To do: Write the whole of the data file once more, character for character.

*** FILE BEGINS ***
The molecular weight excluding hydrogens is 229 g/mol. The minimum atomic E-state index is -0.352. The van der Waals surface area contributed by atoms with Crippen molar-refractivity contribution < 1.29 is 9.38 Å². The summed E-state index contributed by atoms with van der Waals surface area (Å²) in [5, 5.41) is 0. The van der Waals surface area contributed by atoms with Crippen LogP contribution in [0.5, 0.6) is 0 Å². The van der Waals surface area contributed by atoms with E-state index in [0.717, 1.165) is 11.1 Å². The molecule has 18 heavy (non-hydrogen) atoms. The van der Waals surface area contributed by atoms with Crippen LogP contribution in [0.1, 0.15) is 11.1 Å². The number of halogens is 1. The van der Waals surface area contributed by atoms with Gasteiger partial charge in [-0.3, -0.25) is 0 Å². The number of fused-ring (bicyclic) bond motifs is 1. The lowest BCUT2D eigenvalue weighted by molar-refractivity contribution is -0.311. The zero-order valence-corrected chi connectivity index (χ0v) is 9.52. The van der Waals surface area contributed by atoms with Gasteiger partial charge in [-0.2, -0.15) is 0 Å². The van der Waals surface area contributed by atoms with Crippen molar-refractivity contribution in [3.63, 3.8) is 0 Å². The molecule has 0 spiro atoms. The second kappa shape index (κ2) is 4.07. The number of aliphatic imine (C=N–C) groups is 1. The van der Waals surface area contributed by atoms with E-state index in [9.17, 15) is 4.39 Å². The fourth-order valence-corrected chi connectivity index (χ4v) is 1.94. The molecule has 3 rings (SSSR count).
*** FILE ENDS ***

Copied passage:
The molecular weight excluding hydrogens is 229 g/mol. The minimum atomic E-state index is -0.352. The van der Waals surface area contributed by atoms with Crippen molar-refractivity contribution < 1.29 is 9.38 Å². The summed E-state index contributed by atoms with van der Waals surface area (Å²) in [5, 5.41) is 0. The van der Waals surface area contributed by atoms with Crippen LogP contribution in [0.5, 0.6) is 0 Å². The van der Waals surface area contributed by atoms with E-state index in [0.717, 1.165) is 11.1 Å². The molecule has 18 heavy (non-hydrogen) atoms. The van der Waals surface area contributed by atoms with Crippen LogP contribution in [0.1, 0.15) is 11.1 Å². The number of halogens is 1. The van der Waals surface area contributed by atoms with Gasteiger partial charge in [-0.3, -0.25) is 0 Å². The number of fused-ring (bicyclic) bond motifs is 1. The lowest BCUT2D eigenvalue weighted by molar-refractivity contribution is -0.311. The zero-order valence-corrected chi connectivity index (χ0v) is 9.52. The van der Waals surface area contributed by atoms with Gasteiger partial charge in [-0.2, -0.15) is 0 Å². The van der Waals surface area contributed by atoms with Crippen molar-refractivity contribution in [3.63, 3.8) is 0 Å². The molecule has 0 spiro atoms. The second kappa shape index (κ2) is 4.07. The number of aliphatic imine (C=N–C) groups is 1. The van der Waals surface area contributed by atoms with E-state index in [9.17, 15) is 4.39 Å². The fourth-order valence-corrected chi connectivity index (χ4v) is 1.94. The molecule has 3 rings (SSSR count).